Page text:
When people are at an age where they are still working, their job is often a big part of their self-worth. Their self-image is often based on what job they have, their position, and how much they make.
When someone asks “so what do you do?”, what’s the first thing you think. It most likely has something to do with what you do for a living.
It’s not pleasant to consider what you would do if something took your career away. But if you value your job, then you should take note of this career-breaker.
That livelihood killer is the troublesome link between neglected hearing loss and career success.
Untreated Hearing Loss Raises Unemployment Rates
A person is over 200% more likely to be unemployed or underemployed if they have neglected hearing impairment. Underemployment is generally defined as the condition of employees not earning up to their potential, either because they aren’t working full time or because the work doesn’t utilize all of their marketable skills.
Those who have neglected hearing loss face many obstacles in almost any occupation. Doctors need to be capable of hearing their patients. A construction worker needs to hear his co-workers in order to work together on a job. Even a librarian would find it difficult to assist library patrons without her hearing.
Lots of individuals remain in the same occupation their whole lives. They know it really well. If they can no longer perform that job well because of neglected hearing loss, it’s hard to make a living doing something else.
The Potential Hearing Loss Wage Gap
Along with unemployment, those with hearing impairment all tend to suffer a substantial wage gap, making around 75 cents for every dollar someone with normal hearing makes. This wage gap is backed by many independent studies that reveal that an individual loses as much as $12,000 in wages each year.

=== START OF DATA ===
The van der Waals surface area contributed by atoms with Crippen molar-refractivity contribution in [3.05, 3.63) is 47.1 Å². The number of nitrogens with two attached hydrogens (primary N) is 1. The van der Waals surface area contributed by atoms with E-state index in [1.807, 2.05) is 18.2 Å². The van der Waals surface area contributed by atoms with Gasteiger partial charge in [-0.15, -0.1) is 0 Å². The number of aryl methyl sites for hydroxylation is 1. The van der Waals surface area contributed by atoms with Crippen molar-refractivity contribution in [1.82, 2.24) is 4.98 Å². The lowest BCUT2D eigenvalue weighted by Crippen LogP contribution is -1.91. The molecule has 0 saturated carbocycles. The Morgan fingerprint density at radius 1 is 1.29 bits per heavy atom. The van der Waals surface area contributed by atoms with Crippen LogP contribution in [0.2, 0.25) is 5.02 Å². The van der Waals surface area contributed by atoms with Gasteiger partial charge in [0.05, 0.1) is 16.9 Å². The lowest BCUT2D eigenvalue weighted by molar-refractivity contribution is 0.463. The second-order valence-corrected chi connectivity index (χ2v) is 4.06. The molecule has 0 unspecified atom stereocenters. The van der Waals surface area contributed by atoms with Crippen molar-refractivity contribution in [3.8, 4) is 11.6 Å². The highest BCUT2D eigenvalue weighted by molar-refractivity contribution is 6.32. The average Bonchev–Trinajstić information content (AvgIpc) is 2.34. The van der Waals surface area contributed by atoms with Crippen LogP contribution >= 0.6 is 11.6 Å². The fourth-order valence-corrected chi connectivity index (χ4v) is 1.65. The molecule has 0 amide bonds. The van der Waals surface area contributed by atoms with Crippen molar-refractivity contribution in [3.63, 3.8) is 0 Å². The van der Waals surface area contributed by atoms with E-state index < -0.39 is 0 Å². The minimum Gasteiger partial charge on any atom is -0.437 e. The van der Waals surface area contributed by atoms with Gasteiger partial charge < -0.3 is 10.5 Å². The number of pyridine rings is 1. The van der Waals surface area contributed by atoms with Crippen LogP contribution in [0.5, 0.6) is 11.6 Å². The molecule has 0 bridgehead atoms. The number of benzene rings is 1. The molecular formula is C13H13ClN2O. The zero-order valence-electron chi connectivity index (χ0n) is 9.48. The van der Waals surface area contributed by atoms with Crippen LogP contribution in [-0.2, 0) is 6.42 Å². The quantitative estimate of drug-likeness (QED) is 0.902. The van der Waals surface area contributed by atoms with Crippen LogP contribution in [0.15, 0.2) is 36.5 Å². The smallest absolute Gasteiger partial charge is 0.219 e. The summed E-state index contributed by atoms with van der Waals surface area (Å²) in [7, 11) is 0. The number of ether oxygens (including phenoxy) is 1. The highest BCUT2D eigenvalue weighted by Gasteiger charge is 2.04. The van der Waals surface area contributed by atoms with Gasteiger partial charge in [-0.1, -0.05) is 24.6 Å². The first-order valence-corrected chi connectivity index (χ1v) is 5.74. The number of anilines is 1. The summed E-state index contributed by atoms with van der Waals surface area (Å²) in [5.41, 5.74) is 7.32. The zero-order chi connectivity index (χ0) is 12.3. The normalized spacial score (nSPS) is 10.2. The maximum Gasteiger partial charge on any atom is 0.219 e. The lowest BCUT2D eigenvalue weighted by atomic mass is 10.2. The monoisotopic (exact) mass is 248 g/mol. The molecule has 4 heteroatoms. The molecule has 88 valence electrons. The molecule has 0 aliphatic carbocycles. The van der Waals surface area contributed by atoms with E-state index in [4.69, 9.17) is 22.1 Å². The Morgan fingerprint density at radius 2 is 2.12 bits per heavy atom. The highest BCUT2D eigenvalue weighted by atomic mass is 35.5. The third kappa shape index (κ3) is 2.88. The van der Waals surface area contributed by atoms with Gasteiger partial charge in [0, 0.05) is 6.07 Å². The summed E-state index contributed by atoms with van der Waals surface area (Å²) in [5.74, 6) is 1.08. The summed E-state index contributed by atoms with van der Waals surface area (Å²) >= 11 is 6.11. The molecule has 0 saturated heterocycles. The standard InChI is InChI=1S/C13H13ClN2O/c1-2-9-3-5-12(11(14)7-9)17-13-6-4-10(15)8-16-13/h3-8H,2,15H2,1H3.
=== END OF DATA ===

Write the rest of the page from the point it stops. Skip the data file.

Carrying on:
The severity of hearing loss is closely correlated with how much they lose. Even people with moderate hearing loss are potentially losing money, based on a study of 80,000 people.
What Challenges do Individuals With Hearing Loss Face on The Job?
A person with untreated hearing loss is 5 times more likely to take a sick day due to job stress.
From moment to moment, somebody with hearing loss copes with stresses that co-workers never see. Imagine being in a meeting and struggling to hear while everyone else is taking their hearing for granted. Now imagine the anxiety of missing something significant.
That’s even more stressful.
While on or off the job, it’s three times more likely that somebody with neglected hearing loss will suffer from a fall. Both impact your ability to do the work.
In addition to on the job concerns, individuals with untreated hearing loss are at increased risk of:
- Social Isolation
All of this adds up to decreased productivity. And given the obstacles that a person suffering from hearing loss faces at work and in life, they may also not be considered for an upcoming promotion.
Luckily, this sad career outlook has an upside.
A Career Strategy That Works
The unemployment and wage gap can be eliminated by using hearing aids according to some studies.
The wage gap can be erased by 90 – 100% for a person with minor hearing loss who uses hearing aids, as revealed by a study carried out by Better Hearing Institute.
About 77% of that gap can be removed for a person with moderate hearing loss. That’s about the earning level of somebody with normal hearing.
In spite of this positive news, many people leave their hearing loss untreated during those working years. They might feel self-conscious about losing their hearing. It makes them feel old.
They may think that hearing aids are simply too expensive for them. Most likely, they don’t know that hearing loss gets worse faster if left untreated, not to mention the previously discussed health concerns.
These studies are even more compelling when these common objections are taken into account. Not treating your hearing loss might be costing you more than you know. It’s time to have a hearing test if you’re trying to determine if you should wear hearing aids at work. Contact us so we can help you make that decision.